If you recently moved into a new home with a septic tank, you may wonder if there is anything special you need to do to keep the system working properly. If so, use the following everyday tips for taking care of your new home's septic tank.
Do Laundry Throughout the Week
If you have always washed your clothes on the same day over the weekend, you may want to change your routine. While doing all of your laundry in a single day is acceptable when you lived in an area with a city sewage system, having that much gray water flowing into your septic system could throw it off balance.
Every time you wash a load of laundry, a large amount of water rushes into the septic tank at once. This water then disturbs the waste material for a little while before it settles back down so it can continue decomposing.
However, if you wash four or five loads back to back, the wastewater and materials are constantly disturbed. And, because of all of the extra water inside the tank, you run the risk of having it overflow and stop up the system, especially if it has been more than a few years since the tank was pumped.
Instead of washing all of your laundry on one day, spread it the loads during the week. You can either wash a load a day or once every other day. This reduces the stress on your septic system and gives everything time to settle until the next load.
Flush Only Toilet Paper and Waste Materials
Another way you can help keep your septic system healthy is to only flush waste material and toilet paper down the toilet. Even if a product, such as feminine hygiene or bathroom wipes, says you can flush it, do not do it. While these may be safe to flush with a regular sewage line, they can make your septic tank overflow.
Although these products are said to be biodegradable, the claim does not hold up inside a septic system. Since the system relies on natural decomposition and bacteria to reduce the amount of waste in the tank, anything that goes down the toilet needs to be designed to break down quickly.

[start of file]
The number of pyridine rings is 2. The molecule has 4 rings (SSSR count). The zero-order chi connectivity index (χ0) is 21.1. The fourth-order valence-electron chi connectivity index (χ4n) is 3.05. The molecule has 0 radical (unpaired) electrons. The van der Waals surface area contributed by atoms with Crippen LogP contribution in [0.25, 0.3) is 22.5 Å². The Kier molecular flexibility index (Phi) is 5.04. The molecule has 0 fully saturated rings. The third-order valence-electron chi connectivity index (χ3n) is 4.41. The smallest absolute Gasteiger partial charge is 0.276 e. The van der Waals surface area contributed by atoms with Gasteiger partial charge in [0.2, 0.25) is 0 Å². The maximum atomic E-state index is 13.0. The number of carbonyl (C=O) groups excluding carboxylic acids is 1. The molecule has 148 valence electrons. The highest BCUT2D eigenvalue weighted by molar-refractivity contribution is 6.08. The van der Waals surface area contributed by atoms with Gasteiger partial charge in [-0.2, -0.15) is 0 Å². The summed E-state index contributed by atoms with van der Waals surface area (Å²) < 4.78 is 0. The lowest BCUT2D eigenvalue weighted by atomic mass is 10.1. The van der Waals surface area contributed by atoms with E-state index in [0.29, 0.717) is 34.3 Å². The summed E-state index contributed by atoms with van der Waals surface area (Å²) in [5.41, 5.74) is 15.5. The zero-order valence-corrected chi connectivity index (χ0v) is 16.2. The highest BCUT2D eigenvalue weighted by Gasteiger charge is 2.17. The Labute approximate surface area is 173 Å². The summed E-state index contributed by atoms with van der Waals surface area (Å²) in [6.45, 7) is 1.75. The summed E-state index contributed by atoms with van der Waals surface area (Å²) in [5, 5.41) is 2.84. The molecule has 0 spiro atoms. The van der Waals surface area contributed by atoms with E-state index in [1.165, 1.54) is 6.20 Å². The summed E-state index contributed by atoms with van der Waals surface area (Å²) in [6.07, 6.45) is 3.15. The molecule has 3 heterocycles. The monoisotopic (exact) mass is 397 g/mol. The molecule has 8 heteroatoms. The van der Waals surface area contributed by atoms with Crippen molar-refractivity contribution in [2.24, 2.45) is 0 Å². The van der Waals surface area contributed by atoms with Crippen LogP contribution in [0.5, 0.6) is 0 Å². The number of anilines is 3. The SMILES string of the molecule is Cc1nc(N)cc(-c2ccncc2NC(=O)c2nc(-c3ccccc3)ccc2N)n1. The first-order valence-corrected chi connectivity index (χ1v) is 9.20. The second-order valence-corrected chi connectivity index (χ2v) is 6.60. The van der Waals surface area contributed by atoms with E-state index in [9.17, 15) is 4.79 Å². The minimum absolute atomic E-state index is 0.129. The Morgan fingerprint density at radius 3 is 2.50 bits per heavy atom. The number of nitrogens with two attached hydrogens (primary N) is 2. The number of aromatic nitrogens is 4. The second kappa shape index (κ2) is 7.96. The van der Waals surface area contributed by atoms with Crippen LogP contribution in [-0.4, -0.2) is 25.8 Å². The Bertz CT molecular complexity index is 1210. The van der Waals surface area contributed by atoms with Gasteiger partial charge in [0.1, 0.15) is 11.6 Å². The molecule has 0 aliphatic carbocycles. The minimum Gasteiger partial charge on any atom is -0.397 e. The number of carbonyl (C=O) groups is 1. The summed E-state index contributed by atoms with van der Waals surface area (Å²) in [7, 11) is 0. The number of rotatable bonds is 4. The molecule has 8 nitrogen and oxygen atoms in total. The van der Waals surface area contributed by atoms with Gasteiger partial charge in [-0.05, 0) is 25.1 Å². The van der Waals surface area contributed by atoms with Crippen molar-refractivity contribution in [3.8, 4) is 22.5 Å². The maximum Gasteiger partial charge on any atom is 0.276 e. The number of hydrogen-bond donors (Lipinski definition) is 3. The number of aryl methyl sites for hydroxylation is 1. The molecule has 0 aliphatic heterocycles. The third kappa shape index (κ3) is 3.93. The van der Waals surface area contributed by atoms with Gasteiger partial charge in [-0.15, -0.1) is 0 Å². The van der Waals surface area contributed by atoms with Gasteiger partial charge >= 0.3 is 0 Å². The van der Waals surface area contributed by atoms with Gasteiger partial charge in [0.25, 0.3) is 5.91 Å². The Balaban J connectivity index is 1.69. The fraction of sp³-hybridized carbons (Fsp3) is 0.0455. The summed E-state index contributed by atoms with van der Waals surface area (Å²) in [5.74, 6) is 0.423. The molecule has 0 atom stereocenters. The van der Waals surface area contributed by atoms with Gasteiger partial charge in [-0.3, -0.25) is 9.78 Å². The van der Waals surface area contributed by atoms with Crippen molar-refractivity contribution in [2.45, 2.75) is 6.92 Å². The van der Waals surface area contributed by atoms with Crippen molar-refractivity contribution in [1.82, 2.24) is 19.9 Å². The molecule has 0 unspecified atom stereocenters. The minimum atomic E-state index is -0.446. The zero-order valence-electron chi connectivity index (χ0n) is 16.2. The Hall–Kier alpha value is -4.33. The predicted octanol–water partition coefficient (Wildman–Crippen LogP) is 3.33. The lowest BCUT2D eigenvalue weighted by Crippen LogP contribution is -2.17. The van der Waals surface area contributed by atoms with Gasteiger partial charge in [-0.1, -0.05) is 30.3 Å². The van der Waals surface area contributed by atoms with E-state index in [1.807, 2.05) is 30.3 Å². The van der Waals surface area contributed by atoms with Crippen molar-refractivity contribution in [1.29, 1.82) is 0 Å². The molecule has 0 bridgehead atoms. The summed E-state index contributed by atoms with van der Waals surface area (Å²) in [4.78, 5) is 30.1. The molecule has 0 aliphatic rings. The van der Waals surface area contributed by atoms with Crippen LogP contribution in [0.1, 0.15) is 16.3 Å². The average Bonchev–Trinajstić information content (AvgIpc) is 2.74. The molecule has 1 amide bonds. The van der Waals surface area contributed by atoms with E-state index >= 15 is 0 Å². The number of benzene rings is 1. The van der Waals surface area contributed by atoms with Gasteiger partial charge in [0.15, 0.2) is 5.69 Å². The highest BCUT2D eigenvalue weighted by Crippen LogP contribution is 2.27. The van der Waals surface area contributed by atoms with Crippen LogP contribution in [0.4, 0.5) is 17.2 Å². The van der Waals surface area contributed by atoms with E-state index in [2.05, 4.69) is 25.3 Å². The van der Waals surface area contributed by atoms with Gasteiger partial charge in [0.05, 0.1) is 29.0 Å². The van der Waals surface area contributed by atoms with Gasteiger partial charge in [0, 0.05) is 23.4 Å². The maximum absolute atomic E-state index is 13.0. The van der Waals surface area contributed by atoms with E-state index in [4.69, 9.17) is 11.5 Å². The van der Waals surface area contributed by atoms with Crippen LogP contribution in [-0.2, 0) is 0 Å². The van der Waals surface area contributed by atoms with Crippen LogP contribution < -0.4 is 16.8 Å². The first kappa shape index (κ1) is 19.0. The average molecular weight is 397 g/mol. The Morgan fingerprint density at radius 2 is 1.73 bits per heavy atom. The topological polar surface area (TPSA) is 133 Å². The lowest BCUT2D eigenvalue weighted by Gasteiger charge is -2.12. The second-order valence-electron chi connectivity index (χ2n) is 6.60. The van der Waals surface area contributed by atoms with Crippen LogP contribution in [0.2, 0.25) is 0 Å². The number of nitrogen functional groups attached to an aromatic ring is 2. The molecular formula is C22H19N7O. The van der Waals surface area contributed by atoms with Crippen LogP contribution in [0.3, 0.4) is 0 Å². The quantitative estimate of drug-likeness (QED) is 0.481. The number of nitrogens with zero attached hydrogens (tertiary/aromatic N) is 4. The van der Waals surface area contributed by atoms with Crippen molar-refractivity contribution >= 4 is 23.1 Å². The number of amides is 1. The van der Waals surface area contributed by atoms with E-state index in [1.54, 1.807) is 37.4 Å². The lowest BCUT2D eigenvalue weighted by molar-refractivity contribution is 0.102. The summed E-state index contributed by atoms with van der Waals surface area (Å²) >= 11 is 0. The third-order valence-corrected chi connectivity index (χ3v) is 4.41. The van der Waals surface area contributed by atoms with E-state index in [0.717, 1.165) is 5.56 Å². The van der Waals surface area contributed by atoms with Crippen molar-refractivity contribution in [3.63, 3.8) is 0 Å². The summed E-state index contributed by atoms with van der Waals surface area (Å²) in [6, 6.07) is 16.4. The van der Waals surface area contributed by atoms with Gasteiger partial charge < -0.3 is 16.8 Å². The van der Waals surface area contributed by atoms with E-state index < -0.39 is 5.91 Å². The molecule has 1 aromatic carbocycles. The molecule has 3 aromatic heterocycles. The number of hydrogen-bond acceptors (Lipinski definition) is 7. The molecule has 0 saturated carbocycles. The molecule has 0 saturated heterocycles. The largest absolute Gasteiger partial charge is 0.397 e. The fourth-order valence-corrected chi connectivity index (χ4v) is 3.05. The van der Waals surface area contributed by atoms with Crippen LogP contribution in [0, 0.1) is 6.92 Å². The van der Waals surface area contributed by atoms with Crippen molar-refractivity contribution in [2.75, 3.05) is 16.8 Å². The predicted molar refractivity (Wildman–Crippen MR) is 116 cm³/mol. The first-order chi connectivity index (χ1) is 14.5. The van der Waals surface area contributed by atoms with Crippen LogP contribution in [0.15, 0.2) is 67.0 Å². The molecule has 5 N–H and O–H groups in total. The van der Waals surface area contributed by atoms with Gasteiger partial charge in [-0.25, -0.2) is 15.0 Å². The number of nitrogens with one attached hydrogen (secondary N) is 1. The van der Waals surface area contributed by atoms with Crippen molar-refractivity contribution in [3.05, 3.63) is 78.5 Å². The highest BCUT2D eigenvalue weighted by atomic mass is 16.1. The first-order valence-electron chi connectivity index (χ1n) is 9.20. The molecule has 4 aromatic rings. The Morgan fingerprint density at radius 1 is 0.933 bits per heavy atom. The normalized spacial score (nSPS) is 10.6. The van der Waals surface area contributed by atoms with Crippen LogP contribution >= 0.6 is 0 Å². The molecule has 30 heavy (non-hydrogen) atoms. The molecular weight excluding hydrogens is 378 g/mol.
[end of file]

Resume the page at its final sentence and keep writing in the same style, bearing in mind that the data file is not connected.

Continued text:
If you flush wipes or tampons into the septic tank, these items will take a long time to decompose. While one or two may not overflow your tank, flushing these products on a regular basis will cause your tank to back up.
After a couple of years, the tank will overflow and may start leaking out into the ground surrounding it if not pumped more frequently than your septic service recommends.
You also need to be careful about the type of toilet paper you choose. While you may like the extra thick sheets that have more than two plies, they may be too thick for your septic tank. Make sure you read on the package that the paper is safe for use for septic system.
Also, no matter what the toilet paper, use only as much as needed to get the job done. Flushing thick wads of paper can cause clogs in your system, making it overflow either back up into the sewer line or the ground around it.
Even if you are careful and follow all of the tips above, you may notice that your tank is showing signs of failure. If so, check out sites like http://www.southernsanitarysystems.com and contact a business that offers septic tank repair services so they can inspect your system and discuss with you what needs to be done next to keep your septic system operations, whether it be repairing or pumping out the tank.